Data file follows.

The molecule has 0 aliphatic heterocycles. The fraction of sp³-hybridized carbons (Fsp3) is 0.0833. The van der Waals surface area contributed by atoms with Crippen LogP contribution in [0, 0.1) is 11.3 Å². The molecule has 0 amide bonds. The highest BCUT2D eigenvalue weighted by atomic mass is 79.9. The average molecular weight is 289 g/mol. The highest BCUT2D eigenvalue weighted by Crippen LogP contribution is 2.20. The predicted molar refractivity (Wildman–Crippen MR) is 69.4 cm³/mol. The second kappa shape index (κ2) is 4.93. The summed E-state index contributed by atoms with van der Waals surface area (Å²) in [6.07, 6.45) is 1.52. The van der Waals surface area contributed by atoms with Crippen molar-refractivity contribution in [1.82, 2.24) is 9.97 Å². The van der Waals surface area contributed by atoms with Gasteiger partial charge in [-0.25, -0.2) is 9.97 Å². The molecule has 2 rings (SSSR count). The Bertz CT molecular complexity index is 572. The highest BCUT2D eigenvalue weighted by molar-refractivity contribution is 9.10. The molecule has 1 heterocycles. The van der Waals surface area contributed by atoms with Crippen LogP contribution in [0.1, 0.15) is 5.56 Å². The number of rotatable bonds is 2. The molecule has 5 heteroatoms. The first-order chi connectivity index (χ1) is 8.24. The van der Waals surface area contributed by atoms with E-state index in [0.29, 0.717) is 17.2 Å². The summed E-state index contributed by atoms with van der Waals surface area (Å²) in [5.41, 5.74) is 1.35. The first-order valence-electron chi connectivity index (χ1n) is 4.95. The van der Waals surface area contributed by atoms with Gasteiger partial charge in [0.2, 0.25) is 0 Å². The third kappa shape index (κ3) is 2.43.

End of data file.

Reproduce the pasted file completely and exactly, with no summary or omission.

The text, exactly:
The molecule has 0 aliphatic heterocycles. The fraction of sp³-hybridized carbons (Fsp3) is 0.0833. The van der Waals surface area contributed by atoms with Crippen LogP contribution in [0, 0.1) is 11.3 Å². The molecule has 0 amide bonds. The highest BCUT2D eigenvalue weighted by atomic mass is 79.9. The average molecular weight is 289 g/mol. The highest BCUT2D eigenvalue weighted by Crippen LogP contribution is 2.20. The predicted molar refractivity (Wildman–Crippen MR) is 69.4 cm³/mol. The second kappa shape index (κ2) is 4.93. The summed E-state index contributed by atoms with van der Waals surface area (Å²) in [6.07, 6.45) is 1.52. The van der Waals surface area contributed by atoms with Crippen molar-refractivity contribution in [1.82, 2.24) is 9.97 Å². The van der Waals surface area contributed by atoms with Gasteiger partial charge in [-0.25, -0.2) is 9.97 Å². The molecule has 2 rings (SSSR count). The Bertz CT molecular complexity index is 572. The highest BCUT2D eigenvalue weighted by molar-refractivity contribution is 9.10. The molecule has 1 heterocycles. The van der Waals surface area contributed by atoms with Crippen LogP contribution in [0.1, 0.15) is 5.56 Å². The number of rotatable bonds is 2. The molecule has 5 heteroatoms. The first-order chi connectivity index (χ1) is 8.24. The van der Waals surface area contributed by atoms with E-state index in [0.29, 0.717) is 17.2 Å². The summed E-state index contributed by atoms with van der Waals surface area (Å²) in [5.41, 5.74) is 1.35. The first-order valence-electron chi connectivity index (χ1n) is 4.95. The van der Waals surface area contributed by atoms with Gasteiger partial charge in [0.2, 0.25) is 0 Å². The third kappa shape index (κ3) is 2.43.